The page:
The following review originally appeared onCinema Escapist, as part of coverage of the 2021 Osaka Asian Film Festival.
WHAT HAPPENS when Fifty Shades of Grey meets Taiwan-Japan relations? Well, probably something like Hotel Iris, a Taiwan-Japan co-production that just premiered at the 2021 Osaka Asian Film Festival. Adapted from the eponymous Japanese novel about a 17-year-old girl who starts a sadomasochistic relationship with a man in his sixties, the movie blends Mandarin and Japanese dialog and transplants the narrative to the island of Kinmen—best known as a frontline of Cold War conflict, at only a few kilometers off the coast of the Chinese mainland.
While those who enjoy transgressive romances will likely find the film adequate if not orgastic, Hotel Iris offers more for those interested in geopolitics to munch on. It’s just the latest of many Taiwanese films that navigate the island’s historical and cultural affinity for Japan, albeit with a new twist through its Kinmen setting.
HOTEL IRIS BEGINS with an innocent-looking girl staring at a small island. The girl is Mari, a seventeen year-old who lives a cloistered existence working at the Hotel Iris—a boutique inn that her domineering widowed mother owns. One night, Mari observes an older man pushing a prostitute down the hotel’s stairs. Instead of fear, she feels fascination—and follows the man back to his home on the small island in the opening shot. He spots her, and Mari learns he is a Japanese translator of Russian fiction in his sixties.
Through letters and secret rendezvouses, Mari and the translator descend into a forbidden relationship. This is no vanilla love story; Mari feels haunted by memories of her dead father, and the translator by those of his dead wife. United in loneliness, the two find meaning through sadomasochistic sex.
Photo credit: ReallyLikeFilms
In terms of criteria that traditional film critics care about, Hotel Iris feels perfectly adequate, at least for those who like Fifty Shades of Grey-esque romance movies. Its plot isn’t too hard to follow, and there’s no fault to find with the camerawork. The film seems like an abridged visualization of the novel. At least judging from reader reviews, the book is much more gratuitous with sex scenes and examinations of Mari’s psychological monologue. Viewers who’ve actually read the novel, or enjoy artistic movies that dive into carnal desire, will probably have a more meaningful take on this dimension.
Long Lost Love—Between Countries
FOR OTHER AUDIENCES—Hotel Iris is still worth analyzing as yet another example of Taiwan-Japan affinity, a dynamic present through the film.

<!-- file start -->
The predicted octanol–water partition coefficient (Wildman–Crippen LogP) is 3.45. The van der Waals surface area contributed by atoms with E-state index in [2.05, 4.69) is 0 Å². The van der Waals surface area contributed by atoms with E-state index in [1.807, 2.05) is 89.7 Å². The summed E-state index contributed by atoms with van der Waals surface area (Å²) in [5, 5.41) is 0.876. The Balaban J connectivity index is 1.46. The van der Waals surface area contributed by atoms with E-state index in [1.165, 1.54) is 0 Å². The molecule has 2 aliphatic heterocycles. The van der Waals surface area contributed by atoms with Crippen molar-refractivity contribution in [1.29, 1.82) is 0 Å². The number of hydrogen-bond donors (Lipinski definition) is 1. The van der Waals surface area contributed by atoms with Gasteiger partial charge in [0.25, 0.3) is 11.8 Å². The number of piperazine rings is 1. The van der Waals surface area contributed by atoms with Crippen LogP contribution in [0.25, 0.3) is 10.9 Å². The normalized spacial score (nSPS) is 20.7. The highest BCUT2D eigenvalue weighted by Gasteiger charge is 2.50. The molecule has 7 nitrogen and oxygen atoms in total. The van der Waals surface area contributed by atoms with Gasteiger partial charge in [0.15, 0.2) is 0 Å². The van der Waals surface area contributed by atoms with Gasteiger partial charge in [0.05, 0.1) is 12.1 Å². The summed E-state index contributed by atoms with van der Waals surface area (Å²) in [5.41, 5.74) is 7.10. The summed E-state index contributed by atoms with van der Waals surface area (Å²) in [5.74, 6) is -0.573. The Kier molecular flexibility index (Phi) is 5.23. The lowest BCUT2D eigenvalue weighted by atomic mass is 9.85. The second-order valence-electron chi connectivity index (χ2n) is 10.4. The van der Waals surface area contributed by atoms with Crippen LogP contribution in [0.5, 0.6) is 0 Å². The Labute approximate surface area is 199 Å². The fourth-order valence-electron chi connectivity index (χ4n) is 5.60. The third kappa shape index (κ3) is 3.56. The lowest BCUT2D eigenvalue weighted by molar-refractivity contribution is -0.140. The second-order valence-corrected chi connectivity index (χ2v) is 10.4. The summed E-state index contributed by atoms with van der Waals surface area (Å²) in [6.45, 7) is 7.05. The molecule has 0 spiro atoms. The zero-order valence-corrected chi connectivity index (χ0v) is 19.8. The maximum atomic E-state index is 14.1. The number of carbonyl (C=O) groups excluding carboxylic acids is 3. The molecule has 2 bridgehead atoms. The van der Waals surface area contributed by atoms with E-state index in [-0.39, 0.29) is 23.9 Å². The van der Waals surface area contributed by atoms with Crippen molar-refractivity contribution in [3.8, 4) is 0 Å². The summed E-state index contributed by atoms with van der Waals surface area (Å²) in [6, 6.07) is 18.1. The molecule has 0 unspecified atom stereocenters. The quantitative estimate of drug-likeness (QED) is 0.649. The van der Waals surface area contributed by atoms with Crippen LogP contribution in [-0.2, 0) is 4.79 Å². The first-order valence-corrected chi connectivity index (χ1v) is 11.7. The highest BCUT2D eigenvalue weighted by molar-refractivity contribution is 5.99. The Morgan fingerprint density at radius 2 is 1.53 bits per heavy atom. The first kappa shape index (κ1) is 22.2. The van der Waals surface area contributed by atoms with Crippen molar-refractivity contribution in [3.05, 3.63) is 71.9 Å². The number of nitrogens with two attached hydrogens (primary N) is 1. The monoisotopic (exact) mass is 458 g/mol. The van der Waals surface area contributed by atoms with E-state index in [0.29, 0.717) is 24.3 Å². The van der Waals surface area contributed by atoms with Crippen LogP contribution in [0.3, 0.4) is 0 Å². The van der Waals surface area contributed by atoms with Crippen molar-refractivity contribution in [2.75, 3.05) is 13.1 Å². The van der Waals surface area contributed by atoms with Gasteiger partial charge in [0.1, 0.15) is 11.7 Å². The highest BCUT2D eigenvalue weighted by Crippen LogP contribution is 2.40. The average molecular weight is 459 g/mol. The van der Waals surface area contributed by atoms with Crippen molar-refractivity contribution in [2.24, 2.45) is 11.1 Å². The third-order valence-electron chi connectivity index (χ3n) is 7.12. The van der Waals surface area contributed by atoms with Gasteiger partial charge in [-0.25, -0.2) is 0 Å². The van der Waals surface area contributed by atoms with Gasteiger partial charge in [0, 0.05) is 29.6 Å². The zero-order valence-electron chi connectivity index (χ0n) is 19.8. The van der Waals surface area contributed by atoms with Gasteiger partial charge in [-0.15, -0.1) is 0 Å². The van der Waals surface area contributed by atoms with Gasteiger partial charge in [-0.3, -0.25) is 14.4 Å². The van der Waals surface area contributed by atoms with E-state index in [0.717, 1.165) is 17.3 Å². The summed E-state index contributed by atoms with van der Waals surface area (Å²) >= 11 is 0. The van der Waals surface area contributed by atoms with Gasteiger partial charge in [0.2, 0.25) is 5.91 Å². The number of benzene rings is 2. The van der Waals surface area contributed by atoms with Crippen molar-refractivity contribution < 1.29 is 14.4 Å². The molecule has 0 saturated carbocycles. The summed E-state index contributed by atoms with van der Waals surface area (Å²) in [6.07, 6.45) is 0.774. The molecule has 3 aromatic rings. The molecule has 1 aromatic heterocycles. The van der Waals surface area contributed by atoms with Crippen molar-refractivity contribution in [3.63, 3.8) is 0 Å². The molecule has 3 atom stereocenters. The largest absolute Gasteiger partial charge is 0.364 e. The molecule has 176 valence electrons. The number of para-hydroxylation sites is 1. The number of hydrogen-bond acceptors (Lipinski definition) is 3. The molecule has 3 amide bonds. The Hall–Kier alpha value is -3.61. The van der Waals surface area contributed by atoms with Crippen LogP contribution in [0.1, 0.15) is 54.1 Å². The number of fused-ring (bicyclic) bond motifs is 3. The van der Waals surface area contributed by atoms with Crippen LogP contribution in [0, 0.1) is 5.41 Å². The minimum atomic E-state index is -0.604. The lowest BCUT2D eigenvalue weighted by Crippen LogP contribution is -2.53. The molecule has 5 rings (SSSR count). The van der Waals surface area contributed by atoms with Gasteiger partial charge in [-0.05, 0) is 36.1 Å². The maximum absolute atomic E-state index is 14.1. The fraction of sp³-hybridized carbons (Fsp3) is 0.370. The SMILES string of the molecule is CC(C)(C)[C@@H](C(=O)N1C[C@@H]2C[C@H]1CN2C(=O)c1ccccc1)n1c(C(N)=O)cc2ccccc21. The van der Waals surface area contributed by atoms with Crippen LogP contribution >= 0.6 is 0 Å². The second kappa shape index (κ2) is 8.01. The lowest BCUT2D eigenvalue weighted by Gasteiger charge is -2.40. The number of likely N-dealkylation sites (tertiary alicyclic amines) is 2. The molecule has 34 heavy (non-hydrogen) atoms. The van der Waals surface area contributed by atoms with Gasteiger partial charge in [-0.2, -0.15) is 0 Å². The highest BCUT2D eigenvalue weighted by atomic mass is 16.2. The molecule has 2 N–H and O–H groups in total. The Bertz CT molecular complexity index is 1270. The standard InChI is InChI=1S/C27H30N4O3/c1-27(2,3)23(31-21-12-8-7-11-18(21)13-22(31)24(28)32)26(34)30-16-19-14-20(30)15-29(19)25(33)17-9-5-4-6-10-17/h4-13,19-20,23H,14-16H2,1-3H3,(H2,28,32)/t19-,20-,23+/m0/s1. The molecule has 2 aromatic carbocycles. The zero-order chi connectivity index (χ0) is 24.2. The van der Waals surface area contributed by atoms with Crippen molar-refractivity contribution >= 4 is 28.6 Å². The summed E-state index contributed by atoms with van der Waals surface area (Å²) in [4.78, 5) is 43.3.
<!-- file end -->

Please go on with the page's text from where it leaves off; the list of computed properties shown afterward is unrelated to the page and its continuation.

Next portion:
Compared to neighboringcountries, in which the lingering memory of the Japanese empire has proved a stumbling block to good relations, Taiwan and Japan get along extremely well. Most Taiwanese and Japanese have positive impressions of each others’ countries, Japanese popular culture is extremely popular in Taiwan, and many Taiwanese also feel a sense of nostalgia for when Japan colonized Taiwan between 1895 and 1945. From 2000’s Yi Yi to 2008’s Cape No. 7 and beyond, numerous Taiwanese movies—especially those with romantic themes–reflect this transnational intimacy. On the note of transgressive love, there’s even a 2015 romance movie called Sashimi, which stars Yui Hatano (one of Japan’s most popular adult film actresses) alongside Lee Kang-sheng (one of Taiwan’s most renowned art house actors).
Hotel Iris feels like yet another attempt to cash in on Taiwan-Japan amity; it follows heavily in these other movies’ footsteps. The translator is played by Masatoshi Nagase, who also starred in 2014 Taiwanese blockbuster called Kano, which drummed up nostalgia with a story of Taiwanese baseball during the Japanese colonial period. Lee Kang-sheng also makes an appearance in Hotel Iris, as the boatman that transports the translator to his island abode. The film’s producers likely counted on Taiwanese audiences being familiar with the novel, recognizing cast members, and having some imprinted desire to watch another Taiwan-Japan romance.
From an artistic angle, the choice to shoot in Kinmen makes a lot of sense. Kinmen’s distinctive traditional architecture creates a timeless and mysterious ambience that complements Hotel Iris’ themes, and the coastal islet of Jiangongyu plays a memorable role as the translator’s home island. From a political and historical angle though, this choice feels odd on the surface—but becomes more meaningful when you dig beneath.
Photo credit: ReallyLikeFilms
While Hotel Iris’ producers likely didn’t have political intentions, painting Kinmen with the brush of Taiwan-Japan romance pulls the island closer to contemporary notions of Taiwanese identity— which uses Taiwan’s socio-historical connection to Japan as a way to distinguish Taiwan from China. Using Kinmen as host to a story about forbidden love is also quite fitting. Because Taiwan’s government heavily militarized the island during the Cold War, Kinmen’s sexual politics were quite fraught. For example, the island had a system of state-sponsored brothels meant to help soldiers “relieve pressure” and prevent rape of local women. In fact, many younger Taiwanese learned about this system through another movie shot on Kinmen—2015’s Paradise in Service.
To the casual viewer, Hotel Iris might seem like an East Asian counterpart to Fifty Shades of Grey. It’s also based on a BDSM-themed novel, and probably caters to a similar audience profile. Though competent, the film’s storyline and technique aren’t anything to write home about, at least if you’re not in its target demographic. However, Hotel Iris’ political and historical context may prove more arousing.